Rainy climates can be particularly hard on roofs. Dampness that doesn't dry quickly will encourage mildew and mold. Humidity combined with spring rains provide an excellent environment for mold spores blown on top of the roof during a storm to multiply and spread. Algae can also be problematic in wet weather. To the homeowner, the roof might simply look stained from age, but algae, moss and slime are not necessarily green. More often, they will simply make the roof look dirty.
Without proper training in what to look for, homeowners won't know if their roof has been infested with mold. While regular roofing inspections performed by a competent Sugar Land roofing contractor can catch both algae and mold in its infancy, if those stains are ignored, the mold can work its way across the shingles. When that happens, from the ground, the roof will look patchy and unsightly. Curb appeal will be badly affected, and so will the family's health. If the mold is coming from a leaky roof, the leak will get worse.
Mold spores can become easily airborne, even in a slight breeze. That is not a healthy situation.
Roofers from Houston Restoration Services of Sugar Land can answer any questions about remodeling or commercial roofing.
Plus, putting off hiring a professional to take care of the problem will only encourage the mold to spread. When algae or mold first start, a roofing expert has a wide variety of industrial cleaning solutions and methods to nip the problem while it is still small. If the issues are ignored, mold can destroy the roof's shingles, the attic's insulation and even spread into the home's walls.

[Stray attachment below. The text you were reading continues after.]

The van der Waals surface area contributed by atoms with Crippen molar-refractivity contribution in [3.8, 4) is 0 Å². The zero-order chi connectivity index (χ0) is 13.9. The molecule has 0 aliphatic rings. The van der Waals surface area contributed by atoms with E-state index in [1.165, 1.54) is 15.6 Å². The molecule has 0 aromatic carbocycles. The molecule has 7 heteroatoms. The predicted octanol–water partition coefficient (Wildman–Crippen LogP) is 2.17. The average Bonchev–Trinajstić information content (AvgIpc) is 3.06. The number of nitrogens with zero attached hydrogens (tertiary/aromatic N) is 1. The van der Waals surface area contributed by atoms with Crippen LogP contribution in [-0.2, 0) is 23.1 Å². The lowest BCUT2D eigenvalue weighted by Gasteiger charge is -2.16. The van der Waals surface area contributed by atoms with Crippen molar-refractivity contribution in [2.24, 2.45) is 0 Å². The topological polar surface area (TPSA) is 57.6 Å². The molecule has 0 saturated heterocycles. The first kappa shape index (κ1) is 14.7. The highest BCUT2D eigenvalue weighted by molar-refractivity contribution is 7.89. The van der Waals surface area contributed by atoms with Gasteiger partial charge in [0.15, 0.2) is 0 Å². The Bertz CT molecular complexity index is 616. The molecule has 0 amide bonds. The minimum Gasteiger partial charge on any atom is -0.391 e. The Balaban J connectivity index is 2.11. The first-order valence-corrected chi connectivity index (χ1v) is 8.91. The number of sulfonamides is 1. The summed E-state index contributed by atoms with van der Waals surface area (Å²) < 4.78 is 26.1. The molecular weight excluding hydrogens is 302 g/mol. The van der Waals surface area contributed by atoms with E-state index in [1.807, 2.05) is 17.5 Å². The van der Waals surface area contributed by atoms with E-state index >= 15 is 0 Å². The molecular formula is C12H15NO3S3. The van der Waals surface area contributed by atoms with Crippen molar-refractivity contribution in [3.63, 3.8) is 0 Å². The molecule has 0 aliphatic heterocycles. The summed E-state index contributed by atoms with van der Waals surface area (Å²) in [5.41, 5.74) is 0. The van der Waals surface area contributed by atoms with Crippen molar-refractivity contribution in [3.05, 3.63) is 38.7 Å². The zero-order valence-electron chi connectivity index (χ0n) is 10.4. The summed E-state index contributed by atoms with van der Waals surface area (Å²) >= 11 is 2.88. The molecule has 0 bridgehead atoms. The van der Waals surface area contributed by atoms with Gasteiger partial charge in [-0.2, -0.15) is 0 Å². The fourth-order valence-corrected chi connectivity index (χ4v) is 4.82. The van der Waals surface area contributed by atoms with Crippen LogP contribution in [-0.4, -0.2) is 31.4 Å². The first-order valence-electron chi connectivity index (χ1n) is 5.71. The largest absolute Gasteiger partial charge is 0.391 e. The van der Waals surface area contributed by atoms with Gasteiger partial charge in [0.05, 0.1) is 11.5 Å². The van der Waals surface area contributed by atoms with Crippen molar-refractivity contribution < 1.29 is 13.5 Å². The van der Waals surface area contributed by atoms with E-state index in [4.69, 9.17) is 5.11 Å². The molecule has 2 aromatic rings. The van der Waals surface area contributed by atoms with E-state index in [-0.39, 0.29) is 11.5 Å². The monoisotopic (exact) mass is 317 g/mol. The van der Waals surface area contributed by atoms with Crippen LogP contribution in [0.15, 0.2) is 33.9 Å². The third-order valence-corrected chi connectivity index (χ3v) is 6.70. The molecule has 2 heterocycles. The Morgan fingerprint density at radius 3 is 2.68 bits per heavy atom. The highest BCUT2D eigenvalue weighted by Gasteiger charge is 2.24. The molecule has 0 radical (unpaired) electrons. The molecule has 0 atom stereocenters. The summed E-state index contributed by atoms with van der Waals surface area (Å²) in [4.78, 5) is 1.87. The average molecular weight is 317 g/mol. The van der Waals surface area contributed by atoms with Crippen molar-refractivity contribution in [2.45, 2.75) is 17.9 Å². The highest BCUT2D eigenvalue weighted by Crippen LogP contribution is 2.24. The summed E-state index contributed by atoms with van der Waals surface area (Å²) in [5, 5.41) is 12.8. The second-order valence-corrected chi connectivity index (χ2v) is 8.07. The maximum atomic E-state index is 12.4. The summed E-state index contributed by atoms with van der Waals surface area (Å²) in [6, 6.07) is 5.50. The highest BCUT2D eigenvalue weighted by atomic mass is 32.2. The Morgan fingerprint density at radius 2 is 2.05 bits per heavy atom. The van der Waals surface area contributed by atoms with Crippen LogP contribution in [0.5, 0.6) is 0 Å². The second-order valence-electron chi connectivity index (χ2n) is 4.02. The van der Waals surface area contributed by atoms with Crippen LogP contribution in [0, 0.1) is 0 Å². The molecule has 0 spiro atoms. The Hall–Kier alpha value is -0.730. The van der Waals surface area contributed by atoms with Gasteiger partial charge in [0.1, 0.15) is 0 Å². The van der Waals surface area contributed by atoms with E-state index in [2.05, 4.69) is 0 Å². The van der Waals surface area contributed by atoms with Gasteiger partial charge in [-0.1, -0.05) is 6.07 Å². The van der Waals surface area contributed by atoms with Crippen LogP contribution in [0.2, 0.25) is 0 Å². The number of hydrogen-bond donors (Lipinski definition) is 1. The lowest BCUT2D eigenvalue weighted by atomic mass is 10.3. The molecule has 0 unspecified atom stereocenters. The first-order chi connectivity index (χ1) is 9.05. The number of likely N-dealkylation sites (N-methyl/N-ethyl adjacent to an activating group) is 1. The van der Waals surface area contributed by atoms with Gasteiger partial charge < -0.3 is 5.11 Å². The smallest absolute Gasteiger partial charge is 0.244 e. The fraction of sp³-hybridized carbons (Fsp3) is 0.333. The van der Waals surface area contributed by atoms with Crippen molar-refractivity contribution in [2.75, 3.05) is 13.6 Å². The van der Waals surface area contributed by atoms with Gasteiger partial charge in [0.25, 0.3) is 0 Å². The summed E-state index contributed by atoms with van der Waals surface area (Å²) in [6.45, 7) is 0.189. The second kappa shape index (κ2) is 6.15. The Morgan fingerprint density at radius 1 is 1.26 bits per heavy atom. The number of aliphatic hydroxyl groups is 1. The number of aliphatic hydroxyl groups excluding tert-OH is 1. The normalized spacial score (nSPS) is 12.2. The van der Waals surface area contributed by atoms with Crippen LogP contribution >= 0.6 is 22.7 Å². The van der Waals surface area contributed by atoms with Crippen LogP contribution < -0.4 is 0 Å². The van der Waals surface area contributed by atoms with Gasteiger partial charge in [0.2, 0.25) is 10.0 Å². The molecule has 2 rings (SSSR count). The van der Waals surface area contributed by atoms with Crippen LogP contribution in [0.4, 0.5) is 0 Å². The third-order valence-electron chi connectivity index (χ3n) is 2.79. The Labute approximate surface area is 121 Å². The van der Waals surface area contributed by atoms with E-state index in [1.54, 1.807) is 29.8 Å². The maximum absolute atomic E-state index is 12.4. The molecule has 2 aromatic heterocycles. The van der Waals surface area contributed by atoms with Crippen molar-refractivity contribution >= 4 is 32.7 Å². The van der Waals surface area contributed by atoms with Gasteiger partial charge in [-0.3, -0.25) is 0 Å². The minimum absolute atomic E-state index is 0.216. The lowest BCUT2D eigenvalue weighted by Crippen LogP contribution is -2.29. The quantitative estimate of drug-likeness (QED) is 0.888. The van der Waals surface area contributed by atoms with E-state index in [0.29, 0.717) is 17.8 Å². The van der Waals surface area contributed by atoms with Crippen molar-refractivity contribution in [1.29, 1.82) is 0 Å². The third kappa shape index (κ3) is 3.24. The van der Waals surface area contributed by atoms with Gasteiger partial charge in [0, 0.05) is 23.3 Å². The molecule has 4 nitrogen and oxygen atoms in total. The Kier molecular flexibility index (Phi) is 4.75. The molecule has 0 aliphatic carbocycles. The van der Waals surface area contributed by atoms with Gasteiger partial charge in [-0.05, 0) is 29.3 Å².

If the roof is leaking, drywall can start crumbling, the electrical wiring start shorting out and important wooden structures like the rafters begin to rot. Mold thrives on organic matter. It can grow anywhere that is warm and damp. Underneath the flashing, within a pile of leaves or at the bottom of the gutters are common places for mold to hide, but it will develop anywhere that moisture collects or pools in one place.
Winter storms or windy days are excellent times for mold spores to find their way onto the roof, and when they do, they will feed off the scattered leaves or the asphalt granules on the shingles. The best defense against algae and mold is to keep organic plant matter off the roof and to keep up with regular roofing inspections. An experienced roofer will be able to treat the roof with mold inhibitors, cutting down on the mold spores ability to multiply and grow.